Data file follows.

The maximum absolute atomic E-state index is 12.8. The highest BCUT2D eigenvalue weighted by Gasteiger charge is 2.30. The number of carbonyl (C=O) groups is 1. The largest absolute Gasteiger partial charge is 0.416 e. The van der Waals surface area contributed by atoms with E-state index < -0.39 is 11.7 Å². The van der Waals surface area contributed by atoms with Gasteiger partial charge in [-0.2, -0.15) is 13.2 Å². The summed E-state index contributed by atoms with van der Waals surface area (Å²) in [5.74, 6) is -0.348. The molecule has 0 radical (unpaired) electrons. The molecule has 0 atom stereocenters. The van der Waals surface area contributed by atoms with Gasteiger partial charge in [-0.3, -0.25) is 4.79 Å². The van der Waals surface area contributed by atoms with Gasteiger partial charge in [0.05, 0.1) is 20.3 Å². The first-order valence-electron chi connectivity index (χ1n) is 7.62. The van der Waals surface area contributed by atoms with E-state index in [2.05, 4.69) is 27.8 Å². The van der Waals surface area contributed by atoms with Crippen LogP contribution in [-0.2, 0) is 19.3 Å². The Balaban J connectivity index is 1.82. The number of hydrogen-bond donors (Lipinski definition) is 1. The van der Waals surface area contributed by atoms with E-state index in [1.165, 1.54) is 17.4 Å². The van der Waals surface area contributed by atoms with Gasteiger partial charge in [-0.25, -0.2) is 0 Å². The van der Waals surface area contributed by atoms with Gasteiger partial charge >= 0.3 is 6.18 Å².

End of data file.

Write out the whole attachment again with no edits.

The maximum absolute atomic E-state index is 12.8. The highest BCUT2D eigenvalue weighted by Gasteiger charge is 2.30. The number of carbonyl (C=O) groups is 1. The largest absolute Gasteiger partial charge is 0.416 e. The van der Waals surface area contributed by atoms with E-state index < -0.39 is 11.7 Å². The van der Waals surface area contributed by atoms with Gasteiger partial charge in [-0.2, -0.15) is 13.2 Å². The summed E-state index contributed by atoms with van der Waals surface area (Å²) in [5.74, 6) is -0.348. The molecule has 0 radical (unpaired) electrons. The molecule has 0 atom stereocenters. The van der Waals surface area contributed by atoms with Gasteiger partial charge in [-0.3, -0.25) is 4.79 Å². The van der Waals surface area contributed by atoms with Gasteiger partial charge in [0.05, 0.1) is 20.3 Å². The first-order valence-electron chi connectivity index (χ1n) is 7.62. The van der Waals surface area contributed by atoms with E-state index in [2.05, 4.69) is 27.8 Å². The van der Waals surface area contributed by atoms with Crippen LogP contribution in [-0.2, 0) is 19.3 Å². The Balaban J connectivity index is 1.82. The number of hydrogen-bond donors (Lipinski definition) is 1. The van der Waals surface area contributed by atoms with E-state index in [1.165, 1.54) is 17.4 Å². The van der Waals surface area contributed by atoms with Gasteiger partial charge in [-0.25, -0.2) is 0 Å². The van der Waals surface area contributed by atoms with Gasteiger partial charge >= 0.3 is 6.18 Å².